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To find the centre of a given circle.

Let ABC be the given circle; thus it is required to find the centre of the circle ABC.

Let a straight line AB be drawn
through it at random, and let it be bisected at the point D; from D let DC be drawn at right angles to AB and let it be drawn through to E; let CE be bisected at F;
I say that F is the centre of the circle ABC.

For suppose it is not, but, if possible, let G be the centre, and let GA, GD, GB be joined.

Then, since AD is equal to DB, and DG is common,

the two sides AD, DG are equal to the two sides BD, DG respectively;
and the base GA is equal to the base GB, for they are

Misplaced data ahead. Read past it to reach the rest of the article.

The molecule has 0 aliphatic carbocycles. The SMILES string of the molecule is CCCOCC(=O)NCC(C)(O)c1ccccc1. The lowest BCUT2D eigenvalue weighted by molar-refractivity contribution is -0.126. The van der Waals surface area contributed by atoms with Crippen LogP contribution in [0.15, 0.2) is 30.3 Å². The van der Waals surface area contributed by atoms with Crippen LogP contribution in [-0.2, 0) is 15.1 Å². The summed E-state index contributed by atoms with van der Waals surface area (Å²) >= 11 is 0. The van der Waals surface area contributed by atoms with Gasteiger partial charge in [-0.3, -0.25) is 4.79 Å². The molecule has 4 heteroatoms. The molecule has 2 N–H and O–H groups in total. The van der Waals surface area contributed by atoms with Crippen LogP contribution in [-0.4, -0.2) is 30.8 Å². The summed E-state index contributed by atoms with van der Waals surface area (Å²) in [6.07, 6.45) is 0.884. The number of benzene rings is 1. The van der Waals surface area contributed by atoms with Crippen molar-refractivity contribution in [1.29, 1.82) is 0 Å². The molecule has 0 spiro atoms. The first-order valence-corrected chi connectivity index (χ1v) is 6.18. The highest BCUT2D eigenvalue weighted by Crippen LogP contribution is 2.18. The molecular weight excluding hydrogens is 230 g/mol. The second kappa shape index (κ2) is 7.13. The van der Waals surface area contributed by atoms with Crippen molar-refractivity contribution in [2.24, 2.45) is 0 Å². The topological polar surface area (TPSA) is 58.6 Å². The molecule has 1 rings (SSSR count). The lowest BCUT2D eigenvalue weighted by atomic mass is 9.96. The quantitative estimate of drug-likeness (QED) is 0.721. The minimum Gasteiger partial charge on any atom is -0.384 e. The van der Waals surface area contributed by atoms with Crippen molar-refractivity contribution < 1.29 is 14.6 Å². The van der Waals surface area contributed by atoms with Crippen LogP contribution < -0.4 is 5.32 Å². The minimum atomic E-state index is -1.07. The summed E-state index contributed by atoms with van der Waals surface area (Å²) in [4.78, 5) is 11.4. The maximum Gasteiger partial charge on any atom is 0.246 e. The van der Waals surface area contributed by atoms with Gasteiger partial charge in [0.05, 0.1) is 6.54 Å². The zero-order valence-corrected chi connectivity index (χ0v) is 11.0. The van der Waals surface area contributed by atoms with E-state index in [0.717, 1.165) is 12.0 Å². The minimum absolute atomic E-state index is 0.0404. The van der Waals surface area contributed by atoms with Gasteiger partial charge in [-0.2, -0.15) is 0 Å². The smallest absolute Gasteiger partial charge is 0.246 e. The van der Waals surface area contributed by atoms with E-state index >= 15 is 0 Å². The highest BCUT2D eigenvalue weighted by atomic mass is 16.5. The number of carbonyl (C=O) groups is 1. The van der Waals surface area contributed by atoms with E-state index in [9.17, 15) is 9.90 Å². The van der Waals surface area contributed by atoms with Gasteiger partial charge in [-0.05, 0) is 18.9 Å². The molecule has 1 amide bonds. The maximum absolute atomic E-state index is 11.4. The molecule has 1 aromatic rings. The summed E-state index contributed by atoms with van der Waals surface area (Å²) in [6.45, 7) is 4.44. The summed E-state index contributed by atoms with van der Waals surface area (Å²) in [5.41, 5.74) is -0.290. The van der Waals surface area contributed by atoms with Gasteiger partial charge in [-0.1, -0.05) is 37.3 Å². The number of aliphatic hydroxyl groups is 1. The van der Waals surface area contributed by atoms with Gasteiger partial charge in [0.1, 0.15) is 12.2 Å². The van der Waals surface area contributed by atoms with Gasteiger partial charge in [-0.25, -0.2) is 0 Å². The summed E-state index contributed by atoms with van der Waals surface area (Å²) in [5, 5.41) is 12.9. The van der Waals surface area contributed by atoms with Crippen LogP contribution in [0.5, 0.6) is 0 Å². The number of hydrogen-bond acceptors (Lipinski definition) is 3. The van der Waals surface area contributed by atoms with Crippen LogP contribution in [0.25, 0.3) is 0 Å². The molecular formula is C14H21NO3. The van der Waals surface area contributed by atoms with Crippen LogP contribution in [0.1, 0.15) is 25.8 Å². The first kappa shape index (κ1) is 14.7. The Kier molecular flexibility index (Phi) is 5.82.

therefore the angle ADG is equal to the angle GDB. [I. 8]

But, when a straight line set up on a straight line makes the adjacent angles equal to one another, each of the equal angles is right; [I. Def. 10]

therefore the angle GDB is right.

But the angle FDB is also right; therefore the angle FDB is equal to the angle GDB, the greater to the less: which is impossible.

Therefore G is not the centre of the circle ABC.

Similarly we can prove that neither is any other point except F.

Therefore the point F is the centre of the circle ABC.


From this it is manifest that, if in a circle a straight line cut a straight line into two equal parts and at
right angles, the centre of the circle is on the cutting straight line. Q. E. F.

1 2

1 12. For suppose it is not. This is expressed in the Greek by the two words Μὴ γάρ, but such an elliptical phrase is impossible in English.

2 the two sides AD, DG are equal to the two sides BD, DG respectively. As before observed, Euclid is not always careful to put the equals in corresponding order. The text here has “GD, DB.”

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